To See or Not to See: The Shape of Water
In The Shape of Water, Elisa Esposito (Sally Hawkins) is a mute janitor at a top-secret research facility in the 1950s. Her life is simple. She lives above an old movie theater; her neighbor and best friend, Giles(Richard Jenkins), is an out-of-work painter who watches black-and-white movie musicals with her. Her coworker, Zelda Fuller (Octavia Spencer), punches her in every single day, even if she’s almost late. One day, her routine is disrupted when an intimidating former army man, Richard Strickland (Michael Shannon), brings the facility a huge new specimen to study–and potentially use–in the U.S.’s fight against Communism. A team of scientists led by Dr. Hoffstedet (Michael Stuhlbarg) is tasked with the time sensitive study, and the specimen is an Amphibian Man (Doug Jones). When Elisa gets a glimpse of the strange and magical creature, her whole world is turned upside down.
Let’s see what two of our writers have to say about this Golden Globe-winning film:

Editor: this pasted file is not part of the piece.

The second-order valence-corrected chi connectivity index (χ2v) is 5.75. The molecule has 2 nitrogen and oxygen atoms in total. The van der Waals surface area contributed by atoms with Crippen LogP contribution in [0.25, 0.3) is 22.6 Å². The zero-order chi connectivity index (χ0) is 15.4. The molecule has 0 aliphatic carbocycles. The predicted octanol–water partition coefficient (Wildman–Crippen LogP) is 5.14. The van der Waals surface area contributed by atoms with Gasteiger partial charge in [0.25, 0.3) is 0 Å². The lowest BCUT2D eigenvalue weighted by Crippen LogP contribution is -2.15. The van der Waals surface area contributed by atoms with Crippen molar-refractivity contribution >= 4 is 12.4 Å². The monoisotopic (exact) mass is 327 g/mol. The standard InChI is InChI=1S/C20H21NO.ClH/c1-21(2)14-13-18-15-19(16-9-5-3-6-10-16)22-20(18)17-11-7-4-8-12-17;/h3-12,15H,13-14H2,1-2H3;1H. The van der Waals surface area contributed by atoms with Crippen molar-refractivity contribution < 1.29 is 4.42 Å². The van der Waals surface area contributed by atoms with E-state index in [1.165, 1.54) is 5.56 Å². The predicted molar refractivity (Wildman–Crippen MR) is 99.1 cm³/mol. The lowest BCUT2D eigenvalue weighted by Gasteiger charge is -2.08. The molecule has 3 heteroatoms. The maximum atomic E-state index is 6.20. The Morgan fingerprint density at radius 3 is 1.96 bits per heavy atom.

Like Guillermo del Toro’s masterful Pan’s Labyrinth, The Shape of Water is the visionary director’s latest plunge into magical realism. This time, he conjures up a perfectly unconventional love story between a mute woman and a sea creature set during the 1950s, an era of conformity and Cold War. The whole film felt more Hollywood than his previous projects– and not just because it is, at times, an unabashed fan letter to the romantic escapism that Tinseltown has often provided. Though the film checks all the boxes– a great performance from Sally Hawkins, an exquisite production design, and a totally original storyline– it failed to sweep me off my feet.
The Shape of Water is a visually stunning film. The design, the look, and the feel of it are proof that Guillermo del Toro is a true master filmmaker. I’d be remiss if I didn’t mention the beautiful music by Alexandre Desplat that just adds another emotional layer to the film. While the film is full of stellar actors, the two that were shining stars were Sally Hawkins and Michael Stuhlbarg. Both brought a sensitivity and strength to their characters that added a layer of complexity. With all of that, though, it somehow didn’t “super wow” me, but I do think The Shape of Water is a film worth seeing once.
Photo Credit: Fox Searchlight